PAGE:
There are two basic types of electrical motors used in motor vehicles. A Direct current (DC) or an Alternating current (AC) motor is used as a power source, depending on the size and speed of a vehicle. Electric AC motors are generally used for larger vehicles, as they are light weight and can produce more power compared to DC motors. Electrical DC motors are less expensive compared to AC motors and are used for DIY gas to electrical conversions. There are some basic parts that a simple dual-pole DC electric motor has.
DC Power Supply
The power supply of an electrical motor is the component in which the operating power source is generated. Although this part of an electrical motor can vary, the emphasis on the power supply is always the same. The difference between each type of power supply is the type and measurement of the energy produced. Within a DC power supply unit (PSU), the source of electrical power can be utilized from a battery, fuel cells, solar or generator type of power converter.
The electrical motor part which aids in the direction of the electrical source provided by the power source unit is called the 'Commutator.' The commutator works as a rotary switch which is able to reverse the currents of the electrical source between the external circuit and the rotor, producing a steady flow of electrical movement within the electric motor.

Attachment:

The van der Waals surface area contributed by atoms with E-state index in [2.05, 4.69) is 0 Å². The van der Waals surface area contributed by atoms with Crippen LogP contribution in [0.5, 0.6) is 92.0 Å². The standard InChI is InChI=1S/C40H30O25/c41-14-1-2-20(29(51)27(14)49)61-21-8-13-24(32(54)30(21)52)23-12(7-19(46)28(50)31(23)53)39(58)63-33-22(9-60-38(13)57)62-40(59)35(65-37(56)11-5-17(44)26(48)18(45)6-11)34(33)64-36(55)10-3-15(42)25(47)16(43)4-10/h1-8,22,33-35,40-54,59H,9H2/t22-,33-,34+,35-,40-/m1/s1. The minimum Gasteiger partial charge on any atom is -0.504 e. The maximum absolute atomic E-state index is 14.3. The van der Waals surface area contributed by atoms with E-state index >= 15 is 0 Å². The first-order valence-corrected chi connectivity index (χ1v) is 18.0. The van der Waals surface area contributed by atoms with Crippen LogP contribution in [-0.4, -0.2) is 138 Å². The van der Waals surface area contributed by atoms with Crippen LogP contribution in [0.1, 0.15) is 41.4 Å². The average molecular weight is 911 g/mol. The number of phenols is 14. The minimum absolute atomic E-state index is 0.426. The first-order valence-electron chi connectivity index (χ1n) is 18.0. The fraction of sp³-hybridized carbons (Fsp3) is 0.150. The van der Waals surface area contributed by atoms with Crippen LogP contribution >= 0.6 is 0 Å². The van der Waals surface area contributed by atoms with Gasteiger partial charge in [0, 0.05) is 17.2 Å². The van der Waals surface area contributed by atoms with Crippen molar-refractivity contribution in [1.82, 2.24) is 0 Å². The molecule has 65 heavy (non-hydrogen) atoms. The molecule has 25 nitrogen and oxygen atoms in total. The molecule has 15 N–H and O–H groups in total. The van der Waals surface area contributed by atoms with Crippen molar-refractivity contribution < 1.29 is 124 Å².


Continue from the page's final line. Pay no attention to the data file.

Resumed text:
The rotor or armature of an electrical motor has continuous rotation while the motor is running. This is also to aid with the movement and supply of electrical power to other parts of the motor and vehicle. The left side of a rotor displays electrical contacts, while the right side contains the electrical pin contacts.
The axle of an electrical vehicle contains part of the main power source, which provides the ability of direction of the vehicle, through steering and gear usage. Without a power source from the electrical motor to the axle, an electrical vehicle will not have driving control.
A field magnet within an electrical motor provides a magnetic field, which enables the inner coil wire within a DC motor to rotate. The rotation of the coil wire sustains a steady flow of electrical energy within an electrical motor.
- Photo Credit Christine & Scott Gable
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